Three authors, M.A. Weingarten, Paul M, L. Leibovici, have asked themselves how to find a method to establish the ethics of clinical trials and studies presented in systematic reviews. In fact, though the Nuremberg case and the Declaration of Helsinki have established some ethical standards to be met, many clinical trials do not adhere to these standards or do not report if researchers have adhered to (for example, they do not mention whether informed consents were acquired). We will not dwell here on the way authors suggest to check the ethics of a trial (the main points are summarized in this slide and you can find out yourself on the BMJ published in 2004) (9), but rather why it is important to include ethical considerations among the evaluation parameters for trials in the reviews.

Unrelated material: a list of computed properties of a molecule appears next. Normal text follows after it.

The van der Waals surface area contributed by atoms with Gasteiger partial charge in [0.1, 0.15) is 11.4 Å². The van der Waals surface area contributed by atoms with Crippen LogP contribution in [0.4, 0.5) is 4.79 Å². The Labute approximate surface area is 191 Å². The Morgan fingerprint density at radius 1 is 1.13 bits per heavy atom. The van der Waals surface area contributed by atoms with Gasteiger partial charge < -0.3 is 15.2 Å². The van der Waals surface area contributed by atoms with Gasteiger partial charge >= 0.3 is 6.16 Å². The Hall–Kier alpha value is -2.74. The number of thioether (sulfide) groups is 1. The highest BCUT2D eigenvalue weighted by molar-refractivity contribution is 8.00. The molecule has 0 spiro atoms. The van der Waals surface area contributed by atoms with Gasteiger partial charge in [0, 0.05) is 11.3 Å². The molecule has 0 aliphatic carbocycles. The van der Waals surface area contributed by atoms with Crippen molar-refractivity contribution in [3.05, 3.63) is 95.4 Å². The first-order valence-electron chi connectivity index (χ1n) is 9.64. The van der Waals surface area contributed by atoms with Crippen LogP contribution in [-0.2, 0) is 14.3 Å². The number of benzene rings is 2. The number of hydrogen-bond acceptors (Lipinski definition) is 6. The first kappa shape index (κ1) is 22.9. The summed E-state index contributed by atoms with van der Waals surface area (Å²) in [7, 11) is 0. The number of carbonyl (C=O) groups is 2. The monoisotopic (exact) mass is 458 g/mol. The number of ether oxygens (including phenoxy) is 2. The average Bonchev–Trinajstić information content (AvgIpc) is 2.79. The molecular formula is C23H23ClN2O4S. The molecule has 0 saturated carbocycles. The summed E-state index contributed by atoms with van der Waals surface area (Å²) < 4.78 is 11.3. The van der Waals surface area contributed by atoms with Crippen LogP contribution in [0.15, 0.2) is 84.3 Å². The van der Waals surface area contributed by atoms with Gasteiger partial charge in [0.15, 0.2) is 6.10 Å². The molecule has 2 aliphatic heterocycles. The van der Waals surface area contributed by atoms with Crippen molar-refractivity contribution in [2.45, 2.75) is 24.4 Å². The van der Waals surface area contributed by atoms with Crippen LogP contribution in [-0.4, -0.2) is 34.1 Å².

The first reason is to increase awareness in the scientific community of the need for high ethical standards in research on humans. This awareness would encourage reviewers to identify unethical studies and to doubt about the morality of using the results of those studies. A second assumption is based on demonstrating that information about the ethical quality overlap significantly with core information such as validity, reliability and the ability to generalize the results of clinical research. In a review of 767 well-controlled and randomized trials published between 1993 and 1995 on NEJM, Lancet, BMJ, JAMA, it was noted that trials with high methodological quality were also those most likely to provide information about their ethical aspects. One might therefore conclude that the results of trials ethically sound are also the most scientifically reliable (10).